The third data point is the relentless upward trajectory of the Park City market’s average and median sales prices. However, it is crucial to recognize that these figures may be skewed due to the significant activity in the market’s top tier relative to the entry-level segment. Every market is segmented and nuanced, which requires specific analysis. For example, in 2023, the median price for Jeremy Ranch experienced a decline of 21.4%, while Silver Springs saw an 8.3% decrease. Conversely, Empire Pass, an area in Deer Valley, has witnessed a substantial 35.3% increase, and Promontory has enjoyed a growth of 22.6%.
These divergent trends indicate that areas where people primarily reside are depreciating, while luxury communities that predominantly serve as second homes are experiencing appreciation. Though as mentioned above, nuance is everything and looking through the inventory available and that sold is very important.
The Silver Linings for Buyers and Sellers
Property owners in Park City, that have owned for as little as two years have a tremendous amount of equity. With low inventory, there is less competition, making it an ideal time to sell. However, it’s important to prepare your property for the market and price it correctly.
Acting instead of reacting is crucial to ensure you sell quickly and for the highest price. Buyers have more options to choose from and more time to make decisions, so it’s important to make your property stand out with competitive pricing. Currently, we are in a traditional buyers’ market, but as interest rates come down, demand is expected to rise. There are silver linings for both buyers and sellers.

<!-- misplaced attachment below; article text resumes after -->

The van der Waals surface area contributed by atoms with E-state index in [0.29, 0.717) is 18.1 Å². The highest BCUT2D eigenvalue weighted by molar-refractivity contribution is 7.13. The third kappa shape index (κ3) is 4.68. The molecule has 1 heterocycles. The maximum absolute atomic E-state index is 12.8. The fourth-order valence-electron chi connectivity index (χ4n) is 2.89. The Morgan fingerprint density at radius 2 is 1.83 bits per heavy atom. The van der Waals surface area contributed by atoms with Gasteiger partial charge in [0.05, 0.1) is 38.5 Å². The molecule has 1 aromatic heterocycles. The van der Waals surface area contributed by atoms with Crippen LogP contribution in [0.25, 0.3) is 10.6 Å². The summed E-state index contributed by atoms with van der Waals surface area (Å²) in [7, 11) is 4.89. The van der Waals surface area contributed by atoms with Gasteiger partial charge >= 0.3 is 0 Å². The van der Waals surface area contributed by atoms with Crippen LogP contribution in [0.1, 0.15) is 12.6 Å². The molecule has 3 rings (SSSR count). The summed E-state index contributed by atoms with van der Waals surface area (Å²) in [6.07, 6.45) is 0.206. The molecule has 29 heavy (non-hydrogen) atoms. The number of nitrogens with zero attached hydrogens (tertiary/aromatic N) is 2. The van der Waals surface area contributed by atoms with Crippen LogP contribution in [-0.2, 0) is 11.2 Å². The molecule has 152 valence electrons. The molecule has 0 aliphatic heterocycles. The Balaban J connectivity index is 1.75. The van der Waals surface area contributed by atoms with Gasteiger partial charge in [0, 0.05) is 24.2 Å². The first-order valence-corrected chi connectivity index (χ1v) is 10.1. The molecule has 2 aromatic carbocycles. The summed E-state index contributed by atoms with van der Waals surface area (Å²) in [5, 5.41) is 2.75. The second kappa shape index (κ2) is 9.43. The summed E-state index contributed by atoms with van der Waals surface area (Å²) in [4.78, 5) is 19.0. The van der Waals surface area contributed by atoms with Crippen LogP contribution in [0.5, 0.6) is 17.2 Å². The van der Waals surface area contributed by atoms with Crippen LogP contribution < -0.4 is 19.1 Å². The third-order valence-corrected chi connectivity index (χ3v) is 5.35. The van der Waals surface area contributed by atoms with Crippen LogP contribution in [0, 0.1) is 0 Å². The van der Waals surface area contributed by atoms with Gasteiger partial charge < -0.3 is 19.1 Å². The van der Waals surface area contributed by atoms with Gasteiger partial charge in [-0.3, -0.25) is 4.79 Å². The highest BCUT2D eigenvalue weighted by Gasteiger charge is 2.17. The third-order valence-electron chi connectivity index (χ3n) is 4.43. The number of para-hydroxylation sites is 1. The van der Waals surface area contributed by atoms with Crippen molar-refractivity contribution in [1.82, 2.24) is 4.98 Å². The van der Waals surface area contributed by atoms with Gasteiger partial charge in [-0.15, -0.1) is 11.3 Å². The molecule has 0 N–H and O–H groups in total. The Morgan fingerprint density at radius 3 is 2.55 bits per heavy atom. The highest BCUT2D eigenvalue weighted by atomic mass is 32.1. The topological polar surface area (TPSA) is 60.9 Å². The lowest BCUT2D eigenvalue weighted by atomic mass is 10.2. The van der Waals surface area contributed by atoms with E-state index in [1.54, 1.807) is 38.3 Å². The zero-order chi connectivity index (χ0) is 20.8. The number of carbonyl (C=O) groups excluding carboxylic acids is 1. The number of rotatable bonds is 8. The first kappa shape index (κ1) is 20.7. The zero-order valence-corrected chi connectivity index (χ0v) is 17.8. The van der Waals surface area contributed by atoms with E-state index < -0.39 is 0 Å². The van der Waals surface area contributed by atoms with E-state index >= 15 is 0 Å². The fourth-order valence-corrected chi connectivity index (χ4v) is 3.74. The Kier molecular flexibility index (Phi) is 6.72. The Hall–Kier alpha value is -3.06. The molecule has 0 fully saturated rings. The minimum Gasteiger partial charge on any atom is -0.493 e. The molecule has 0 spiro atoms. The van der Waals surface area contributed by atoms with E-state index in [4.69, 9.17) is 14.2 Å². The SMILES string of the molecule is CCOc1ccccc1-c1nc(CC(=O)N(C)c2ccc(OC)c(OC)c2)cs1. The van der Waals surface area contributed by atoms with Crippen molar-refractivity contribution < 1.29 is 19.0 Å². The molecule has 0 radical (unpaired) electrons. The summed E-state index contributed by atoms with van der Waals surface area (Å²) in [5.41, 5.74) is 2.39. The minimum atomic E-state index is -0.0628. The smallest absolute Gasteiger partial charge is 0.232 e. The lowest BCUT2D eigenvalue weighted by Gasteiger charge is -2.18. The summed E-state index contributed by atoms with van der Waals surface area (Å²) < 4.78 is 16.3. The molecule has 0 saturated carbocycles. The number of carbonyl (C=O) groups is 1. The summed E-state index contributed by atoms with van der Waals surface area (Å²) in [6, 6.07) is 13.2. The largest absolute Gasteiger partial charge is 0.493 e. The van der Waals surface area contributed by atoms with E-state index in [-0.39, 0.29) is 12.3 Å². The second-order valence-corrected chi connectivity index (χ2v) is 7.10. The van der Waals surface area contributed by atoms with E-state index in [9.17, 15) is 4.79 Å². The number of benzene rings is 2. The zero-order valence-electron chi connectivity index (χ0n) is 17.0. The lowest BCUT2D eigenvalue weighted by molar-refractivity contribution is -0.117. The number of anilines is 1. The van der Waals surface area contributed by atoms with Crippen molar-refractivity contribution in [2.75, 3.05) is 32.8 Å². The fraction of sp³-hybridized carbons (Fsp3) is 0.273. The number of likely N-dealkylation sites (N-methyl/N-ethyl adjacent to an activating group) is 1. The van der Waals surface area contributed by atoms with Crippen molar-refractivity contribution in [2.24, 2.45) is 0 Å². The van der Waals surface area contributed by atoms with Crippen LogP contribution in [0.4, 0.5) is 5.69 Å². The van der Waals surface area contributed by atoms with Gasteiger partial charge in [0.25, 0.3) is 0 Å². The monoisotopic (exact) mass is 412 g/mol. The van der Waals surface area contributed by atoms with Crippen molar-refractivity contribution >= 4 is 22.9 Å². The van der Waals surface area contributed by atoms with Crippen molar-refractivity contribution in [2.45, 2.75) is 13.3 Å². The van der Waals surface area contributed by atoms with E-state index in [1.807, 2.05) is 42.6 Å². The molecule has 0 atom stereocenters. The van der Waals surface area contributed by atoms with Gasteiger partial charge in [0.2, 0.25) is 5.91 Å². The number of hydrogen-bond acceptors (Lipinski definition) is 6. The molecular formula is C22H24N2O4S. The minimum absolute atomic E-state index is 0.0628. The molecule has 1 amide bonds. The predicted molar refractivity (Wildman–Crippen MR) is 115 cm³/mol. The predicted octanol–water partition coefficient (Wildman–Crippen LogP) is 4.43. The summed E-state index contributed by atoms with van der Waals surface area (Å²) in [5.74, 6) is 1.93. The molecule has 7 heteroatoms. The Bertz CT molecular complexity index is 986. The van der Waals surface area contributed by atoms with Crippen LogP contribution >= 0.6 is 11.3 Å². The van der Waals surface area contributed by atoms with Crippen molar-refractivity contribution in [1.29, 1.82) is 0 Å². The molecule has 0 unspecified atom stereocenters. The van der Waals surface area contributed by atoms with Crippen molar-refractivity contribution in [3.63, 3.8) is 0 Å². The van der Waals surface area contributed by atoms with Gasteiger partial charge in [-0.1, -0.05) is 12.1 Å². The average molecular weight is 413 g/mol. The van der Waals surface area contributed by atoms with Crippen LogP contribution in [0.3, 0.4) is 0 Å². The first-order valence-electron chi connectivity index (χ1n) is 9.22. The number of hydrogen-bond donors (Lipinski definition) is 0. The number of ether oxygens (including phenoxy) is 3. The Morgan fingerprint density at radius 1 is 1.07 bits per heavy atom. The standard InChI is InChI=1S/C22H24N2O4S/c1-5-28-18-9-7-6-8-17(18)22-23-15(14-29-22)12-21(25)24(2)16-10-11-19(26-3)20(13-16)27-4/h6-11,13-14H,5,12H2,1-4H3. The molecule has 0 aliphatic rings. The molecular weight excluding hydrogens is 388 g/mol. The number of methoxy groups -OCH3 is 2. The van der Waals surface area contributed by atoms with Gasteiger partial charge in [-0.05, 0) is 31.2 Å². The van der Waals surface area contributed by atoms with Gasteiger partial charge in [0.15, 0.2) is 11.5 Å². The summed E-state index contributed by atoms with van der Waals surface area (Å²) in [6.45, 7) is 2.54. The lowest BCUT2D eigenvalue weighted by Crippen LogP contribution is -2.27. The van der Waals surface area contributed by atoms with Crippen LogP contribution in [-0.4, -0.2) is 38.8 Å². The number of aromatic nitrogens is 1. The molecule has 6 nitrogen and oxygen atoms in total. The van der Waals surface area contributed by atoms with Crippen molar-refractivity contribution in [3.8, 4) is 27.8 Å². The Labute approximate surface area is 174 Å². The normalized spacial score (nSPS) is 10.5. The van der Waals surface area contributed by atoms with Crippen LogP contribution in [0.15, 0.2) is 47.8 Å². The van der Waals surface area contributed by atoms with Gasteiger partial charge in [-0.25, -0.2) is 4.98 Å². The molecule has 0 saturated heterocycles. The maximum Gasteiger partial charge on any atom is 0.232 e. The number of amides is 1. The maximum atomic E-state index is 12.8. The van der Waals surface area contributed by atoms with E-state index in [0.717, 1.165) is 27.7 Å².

The Park City market in 2023 presents a unique set of circumstances. With record-low numbers of closed properties and new listings, alongside unprecedented average and median sales prices, it is clear that this year will be marked by transactional scarcity.
While interest rate increases have influenced buyer behavior, it is crucial to recognize the segmented nature of the market, with different areas experiencing varied price dynamics. As we move forward into the year’s second half, it will be fascinating to observe how these trends continue to unfold in this uncharted territory.
It is important to remember that timing the market is not possible and that for any of your real estate needs, your timing is the only timing that matters. That is why I sold my house in the dead of winter and bought one closer to where our life is in Park City. I didn’t particularly want to give up my interest rate. Still, I knew that making this move at this time was right for my family, and I recognized that even though I could’ve sold for a more significant amount last year, I also would have paid more for the home we purchased.
We do not know if the FED will continue to increase interest rates or how long they will stay high. We also do not know what property values will do in the future, and it is a futile exercise in trying to make the stars align.
I will leave you with this quote from Warren Buffet:
I don’t think we’ve ever made a decision where either one of us (referring to Charlie Munger) has either said or been thinking: ‘We should buy or sell based on what the market is going to do.’Warren Buffet
This article was written by my partner Justin Altman. He can be reached at 435-640-8681 or firstname.lastname@example.org.